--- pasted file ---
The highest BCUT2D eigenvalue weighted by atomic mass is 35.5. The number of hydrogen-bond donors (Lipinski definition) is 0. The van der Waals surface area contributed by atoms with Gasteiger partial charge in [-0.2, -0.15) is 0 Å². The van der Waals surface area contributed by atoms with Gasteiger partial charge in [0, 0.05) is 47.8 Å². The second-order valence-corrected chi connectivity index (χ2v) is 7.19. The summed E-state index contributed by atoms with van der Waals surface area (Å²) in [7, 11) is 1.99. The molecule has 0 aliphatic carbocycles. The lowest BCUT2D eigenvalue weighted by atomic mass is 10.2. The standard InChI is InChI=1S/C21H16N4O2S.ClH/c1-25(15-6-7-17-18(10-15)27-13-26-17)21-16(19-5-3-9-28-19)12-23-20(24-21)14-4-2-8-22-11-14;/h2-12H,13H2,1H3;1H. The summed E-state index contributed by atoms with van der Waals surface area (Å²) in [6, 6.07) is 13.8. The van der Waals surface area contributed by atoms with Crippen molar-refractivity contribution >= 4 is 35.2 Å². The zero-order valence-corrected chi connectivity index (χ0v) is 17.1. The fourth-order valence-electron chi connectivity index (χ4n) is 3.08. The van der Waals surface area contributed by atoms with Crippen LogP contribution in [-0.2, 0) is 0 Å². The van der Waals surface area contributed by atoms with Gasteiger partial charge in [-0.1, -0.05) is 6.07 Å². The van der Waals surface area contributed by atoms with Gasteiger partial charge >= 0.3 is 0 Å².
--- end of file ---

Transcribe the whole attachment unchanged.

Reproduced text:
The highest BCUT2D eigenvalue weighted by atomic mass is 35.5. The number of hydrogen-bond donors (Lipinski definition) is 0. The van der Waals surface area contributed by atoms with Gasteiger partial charge in [-0.2, -0.15) is 0 Å². The van der Waals surface area contributed by atoms with Gasteiger partial charge in [0, 0.05) is 47.8 Å². The second-order valence-corrected chi connectivity index (χ2v) is 7.19. The summed E-state index contributed by atoms with van der Waals surface area (Å²) in [7, 11) is 1.99. The molecule has 0 aliphatic carbocycles. The lowest BCUT2D eigenvalue weighted by atomic mass is 10.2. The standard InChI is InChI=1S/C21H16N4O2S.ClH/c1-25(15-6-7-17-18(10-15)27-13-26-17)21-16(19-5-3-9-28-19)12-23-20(24-21)14-4-2-8-22-11-14;/h2-12H,13H2,1H3;1H. The summed E-state index contributed by atoms with van der Waals surface area (Å²) in [6, 6.07) is 13.8. The van der Waals surface area contributed by atoms with Crippen molar-refractivity contribution >= 4 is 35.2 Å². The zero-order valence-corrected chi connectivity index (χ0v) is 17.1. The fourth-order valence-electron chi connectivity index (χ4n) is 3.08. The van der Waals surface area contributed by atoms with Crippen LogP contribution in [-0.2, 0) is 0 Å². The van der Waals surface area contributed by atoms with Gasteiger partial charge in [-0.1, -0.05) is 6.07 Å². The van der Waals surface area contributed by atoms with Gasteiger partial charge >= 0.3 is 0 Å².